User:Reid K. Honda
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- Reid K. Honda
- Loyola Marymount University
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I work in the Your Lab at XYZ University. I learned about OpenWetWare from Through the professor of my seminar class, Dr. Carl Urbinati, and I've joined because It is required for my Senior Seminar class here at LMU.
- Year, PhD, Institute
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- 2009, BS, Biology, Loyola Marymount University
BIOL 598 Advanced Topics in Gene Expression
I am currently reviewing an article entitled Human gene therapy for RPE65 isomerase deficiency activates the retinoid cycle of vision but with slow rod kinetics
Link to article: 
Link to figure: 
Figure 2B demonstrates that all patients showed a significant increase in light sensitivity in the eyes that were injected with the AAV-based RPE65 gene replacement. The increases were clear in these sets of graphs, which plotted retinal distance against changes in light sensitivity. The “F” in the horizontal axis represented the fovea centralis, a region of the retina composed entirely of cones, which is responsible for a human’s ability to sharply focus on an image. The results suggested that increases in light sensitivity occurred in regions of the retina away from the fovea centralis.
Patient 1 was injected in the inferior retina and showed a significant increase in light sensitivity, as indicated by the stars above the graph. This increase of approximately one log unit occurred about six millimeters away from the fovea. The amount of increase in the three month period following treatment did not significantly change from that of the first month. Patient 2 was injected in the superior retina, and showed an increase in light sensitivity of about two log units, in a region approximately four millimeters away from the fovea. Like patient 1, there was no significant change between the 30-90 days following the treatment. The light sensitivity in patient 3, who was injected in the temporal retina, increased by nearly three log units and covered a larger region of the retina than patient 1 and patient 2. Unlike the first two patients, patient 3 showed a significant increase in certain areas of the retina occurring 60-90 days after treatment.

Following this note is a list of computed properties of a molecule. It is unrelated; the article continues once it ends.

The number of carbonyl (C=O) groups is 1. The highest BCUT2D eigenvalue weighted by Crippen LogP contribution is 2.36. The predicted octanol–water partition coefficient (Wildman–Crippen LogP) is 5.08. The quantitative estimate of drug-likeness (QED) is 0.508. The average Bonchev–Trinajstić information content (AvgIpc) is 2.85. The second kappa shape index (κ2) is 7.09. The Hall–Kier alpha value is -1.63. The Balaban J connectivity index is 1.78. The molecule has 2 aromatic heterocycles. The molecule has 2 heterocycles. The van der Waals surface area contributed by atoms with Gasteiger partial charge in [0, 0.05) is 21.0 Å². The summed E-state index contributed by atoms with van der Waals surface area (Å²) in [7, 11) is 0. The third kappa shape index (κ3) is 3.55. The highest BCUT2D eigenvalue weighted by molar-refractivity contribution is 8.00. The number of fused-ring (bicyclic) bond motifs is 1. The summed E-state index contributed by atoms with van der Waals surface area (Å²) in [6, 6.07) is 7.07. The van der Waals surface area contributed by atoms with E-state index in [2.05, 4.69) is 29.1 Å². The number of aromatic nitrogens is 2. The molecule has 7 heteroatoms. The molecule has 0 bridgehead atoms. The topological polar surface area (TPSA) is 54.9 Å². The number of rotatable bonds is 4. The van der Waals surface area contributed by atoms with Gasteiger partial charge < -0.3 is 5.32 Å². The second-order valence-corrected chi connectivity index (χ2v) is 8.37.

The control eyes of all three patients (the eyes that were not injected with the gene) all did not show a significant increase in light sensitivity. Test-retest variability obtained from five other patients with the RPE65-LCA disease showed that the magnitude of light sensitivity changes within that group was less than the magnitude of changes in the study eyes. This affirms the fact that the light sensitivity changes in the study eyes were significant.
Link to figure: 
3a A process known as dark adaptation accounts for the fact that human vision becomes more sensitive to light after being in the dark for an extended period of time. An eye can become ten thousand to one million times more sensitive than in regular daylight if allowed to adapt for 20-30 minutes in the dark. Because patients in this experiment reported an increase in light sensitivity in their treated eye after being allowed to sleep in a darkened room, researches repeated the testing after allowing for an extended period of dark adaptation of 3-8 hours. Patients showed gains in light sensitivity of up to 1.3 log units after this extended dark adaptation. These findings suggest that retinoid cycle kinetics in the treated eyes may have been unusually slow.